• A significant external force affecting HRM relates to federal, state, and local legislation and the court decisions interpreting this legislation. In addition, presidential executive orders have had a major impact on HRM. These legal considerations affect virtually the entire spectrum of human resource policies.
  • Potential employees located within the geographic area from which employees are recruited comprise the labor market . The labor market is always changing, and these shifts inevitably cause changes in the workforce which can affect the way management must deal with the workforce.
  • The public does not accept, without question, the actions of firms in the business world today. To remain acceptable to the general public, a firm must accomplish its purpose while acting ethically and responsibly. Ethics is the discipline dealing with what is good and bad, or right and wrong, and with moral duty and obligation. Corporate social responsibility is the implied, enforced, or felt obligation of managers, acting in their official capacities, to serve or protect the interests of stakeholders inside and outside the organization.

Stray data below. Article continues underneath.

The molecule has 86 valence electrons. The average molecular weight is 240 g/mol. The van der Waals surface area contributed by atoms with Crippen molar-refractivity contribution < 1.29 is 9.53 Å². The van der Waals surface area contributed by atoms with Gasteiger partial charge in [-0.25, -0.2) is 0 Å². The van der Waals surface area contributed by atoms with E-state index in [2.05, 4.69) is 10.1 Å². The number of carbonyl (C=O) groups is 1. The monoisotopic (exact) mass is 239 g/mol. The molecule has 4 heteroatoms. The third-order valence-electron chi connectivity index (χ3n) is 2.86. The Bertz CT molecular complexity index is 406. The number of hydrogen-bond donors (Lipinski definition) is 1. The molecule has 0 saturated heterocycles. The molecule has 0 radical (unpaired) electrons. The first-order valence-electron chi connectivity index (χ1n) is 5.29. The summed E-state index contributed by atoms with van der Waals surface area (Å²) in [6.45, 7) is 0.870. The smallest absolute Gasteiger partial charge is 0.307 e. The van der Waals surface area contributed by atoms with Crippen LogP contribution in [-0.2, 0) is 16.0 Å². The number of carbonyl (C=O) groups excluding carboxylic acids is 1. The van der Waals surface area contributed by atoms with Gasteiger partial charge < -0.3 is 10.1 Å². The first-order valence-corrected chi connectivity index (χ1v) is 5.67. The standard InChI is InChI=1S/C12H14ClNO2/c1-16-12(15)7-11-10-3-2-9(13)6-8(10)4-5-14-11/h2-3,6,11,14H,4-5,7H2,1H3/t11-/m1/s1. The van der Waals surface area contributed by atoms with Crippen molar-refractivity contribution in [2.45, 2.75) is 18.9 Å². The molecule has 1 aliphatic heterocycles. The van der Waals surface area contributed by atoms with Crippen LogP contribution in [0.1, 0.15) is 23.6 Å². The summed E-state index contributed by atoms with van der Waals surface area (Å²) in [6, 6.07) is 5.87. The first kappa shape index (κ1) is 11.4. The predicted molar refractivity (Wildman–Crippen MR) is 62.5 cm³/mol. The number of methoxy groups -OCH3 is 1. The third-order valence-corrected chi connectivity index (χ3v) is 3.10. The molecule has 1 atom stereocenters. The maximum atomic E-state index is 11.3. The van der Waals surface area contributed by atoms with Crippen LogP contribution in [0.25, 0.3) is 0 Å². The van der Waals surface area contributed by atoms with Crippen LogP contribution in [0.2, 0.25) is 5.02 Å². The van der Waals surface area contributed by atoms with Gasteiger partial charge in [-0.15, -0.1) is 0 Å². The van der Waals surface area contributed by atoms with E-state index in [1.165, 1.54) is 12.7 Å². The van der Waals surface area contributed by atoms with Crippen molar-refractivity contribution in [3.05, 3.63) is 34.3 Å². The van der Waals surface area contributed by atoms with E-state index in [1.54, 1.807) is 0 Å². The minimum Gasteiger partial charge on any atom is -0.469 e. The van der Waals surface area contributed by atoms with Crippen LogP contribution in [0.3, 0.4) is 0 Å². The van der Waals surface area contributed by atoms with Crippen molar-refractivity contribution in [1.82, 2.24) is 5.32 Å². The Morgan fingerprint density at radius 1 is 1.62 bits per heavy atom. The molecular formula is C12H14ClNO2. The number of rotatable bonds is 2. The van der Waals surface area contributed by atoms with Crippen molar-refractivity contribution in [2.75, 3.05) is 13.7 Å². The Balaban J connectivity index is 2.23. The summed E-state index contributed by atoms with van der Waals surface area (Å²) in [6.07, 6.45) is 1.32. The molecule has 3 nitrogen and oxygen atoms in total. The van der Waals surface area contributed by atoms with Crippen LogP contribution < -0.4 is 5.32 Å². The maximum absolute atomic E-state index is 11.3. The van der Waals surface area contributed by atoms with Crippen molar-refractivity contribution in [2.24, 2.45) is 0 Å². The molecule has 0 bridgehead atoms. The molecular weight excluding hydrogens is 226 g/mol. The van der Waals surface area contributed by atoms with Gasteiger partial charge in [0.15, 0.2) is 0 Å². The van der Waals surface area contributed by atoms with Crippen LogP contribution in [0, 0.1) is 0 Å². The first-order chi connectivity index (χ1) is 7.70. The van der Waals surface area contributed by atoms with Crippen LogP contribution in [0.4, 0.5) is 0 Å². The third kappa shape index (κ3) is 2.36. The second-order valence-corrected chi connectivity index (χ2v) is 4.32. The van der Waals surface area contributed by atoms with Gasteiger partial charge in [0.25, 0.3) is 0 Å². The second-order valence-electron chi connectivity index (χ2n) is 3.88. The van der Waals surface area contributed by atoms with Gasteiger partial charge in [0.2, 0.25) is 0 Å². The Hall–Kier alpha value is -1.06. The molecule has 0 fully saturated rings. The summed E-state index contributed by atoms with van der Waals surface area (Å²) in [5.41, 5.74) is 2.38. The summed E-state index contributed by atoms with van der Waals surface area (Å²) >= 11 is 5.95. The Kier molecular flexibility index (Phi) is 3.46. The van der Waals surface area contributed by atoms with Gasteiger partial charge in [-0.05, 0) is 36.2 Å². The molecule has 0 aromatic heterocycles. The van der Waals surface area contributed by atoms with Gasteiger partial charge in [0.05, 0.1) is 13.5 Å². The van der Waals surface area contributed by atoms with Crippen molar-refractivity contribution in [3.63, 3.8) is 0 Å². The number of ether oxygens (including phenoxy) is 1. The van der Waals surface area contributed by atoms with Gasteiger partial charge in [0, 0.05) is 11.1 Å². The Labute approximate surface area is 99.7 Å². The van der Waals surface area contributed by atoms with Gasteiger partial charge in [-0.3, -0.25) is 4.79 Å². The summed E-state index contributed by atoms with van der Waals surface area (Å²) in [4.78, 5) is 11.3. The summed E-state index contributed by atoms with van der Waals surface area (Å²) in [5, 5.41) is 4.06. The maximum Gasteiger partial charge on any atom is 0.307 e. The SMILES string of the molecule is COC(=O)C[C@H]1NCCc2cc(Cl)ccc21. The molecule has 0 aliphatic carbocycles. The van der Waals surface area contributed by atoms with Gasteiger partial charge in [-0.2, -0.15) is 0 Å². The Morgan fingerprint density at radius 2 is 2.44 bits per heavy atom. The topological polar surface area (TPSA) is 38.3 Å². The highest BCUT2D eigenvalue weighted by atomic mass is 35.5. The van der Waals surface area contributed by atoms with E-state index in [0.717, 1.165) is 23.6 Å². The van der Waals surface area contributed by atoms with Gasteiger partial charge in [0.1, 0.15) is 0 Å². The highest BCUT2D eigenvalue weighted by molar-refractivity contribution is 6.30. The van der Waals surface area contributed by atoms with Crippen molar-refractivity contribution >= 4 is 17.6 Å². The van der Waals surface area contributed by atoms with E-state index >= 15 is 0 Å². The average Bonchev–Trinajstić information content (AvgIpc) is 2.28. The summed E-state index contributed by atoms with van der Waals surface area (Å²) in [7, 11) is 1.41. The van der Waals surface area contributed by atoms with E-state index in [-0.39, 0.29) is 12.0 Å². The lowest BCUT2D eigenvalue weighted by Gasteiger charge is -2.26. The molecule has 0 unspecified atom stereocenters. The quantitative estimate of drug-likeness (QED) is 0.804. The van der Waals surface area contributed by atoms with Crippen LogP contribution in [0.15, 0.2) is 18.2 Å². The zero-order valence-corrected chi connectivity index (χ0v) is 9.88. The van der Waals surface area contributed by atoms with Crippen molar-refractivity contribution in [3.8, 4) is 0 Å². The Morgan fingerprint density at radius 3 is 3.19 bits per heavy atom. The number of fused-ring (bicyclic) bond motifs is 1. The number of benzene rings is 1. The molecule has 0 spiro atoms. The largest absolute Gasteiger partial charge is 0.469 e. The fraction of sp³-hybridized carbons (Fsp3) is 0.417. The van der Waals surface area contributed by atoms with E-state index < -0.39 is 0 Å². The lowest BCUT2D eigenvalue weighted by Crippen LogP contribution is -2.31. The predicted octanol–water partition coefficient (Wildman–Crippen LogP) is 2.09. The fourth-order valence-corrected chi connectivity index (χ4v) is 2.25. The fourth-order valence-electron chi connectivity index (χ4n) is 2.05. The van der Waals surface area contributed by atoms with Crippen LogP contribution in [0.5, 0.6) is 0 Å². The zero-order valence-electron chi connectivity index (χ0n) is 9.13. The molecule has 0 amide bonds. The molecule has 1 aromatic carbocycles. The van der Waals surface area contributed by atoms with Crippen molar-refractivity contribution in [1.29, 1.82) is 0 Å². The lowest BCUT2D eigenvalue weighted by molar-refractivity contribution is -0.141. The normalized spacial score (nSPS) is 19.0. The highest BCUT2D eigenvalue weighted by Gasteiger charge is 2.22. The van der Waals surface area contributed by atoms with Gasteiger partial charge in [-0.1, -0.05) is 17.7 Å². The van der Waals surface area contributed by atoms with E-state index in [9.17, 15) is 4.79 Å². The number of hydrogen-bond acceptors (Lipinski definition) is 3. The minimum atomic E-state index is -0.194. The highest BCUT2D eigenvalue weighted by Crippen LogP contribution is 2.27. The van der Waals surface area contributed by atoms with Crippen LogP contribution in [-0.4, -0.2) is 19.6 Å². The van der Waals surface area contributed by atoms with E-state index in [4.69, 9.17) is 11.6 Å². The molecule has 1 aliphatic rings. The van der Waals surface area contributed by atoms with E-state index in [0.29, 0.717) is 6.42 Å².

• A union is comprised of employees who have joined together for the purpose of dealing collectively with their employer. In a unionized organization, the union—rather than the individual employee—acts as a third party to negotiate work agreements with management. Wage levels, benefits, and working conditions for millions of employees reflect decisions made jointly by unions and management.
  • Because shareholders have invested money in the firm, they may at times challenge decisions made by management. Shareholders wield increasing influence, and management may be forced to justify the merits of a particular program in terms of how it will affect future projects, costs, revenues, profits, and even how it will benefit society as a whole.
  • Firms may face intense competition in both their product or service and labor markets. Unless an organization is in the unusual position of monopolizing the market it serves, other firms will be producing similar products or services. To compete effectively, a firm must also compete for and retain competent employees.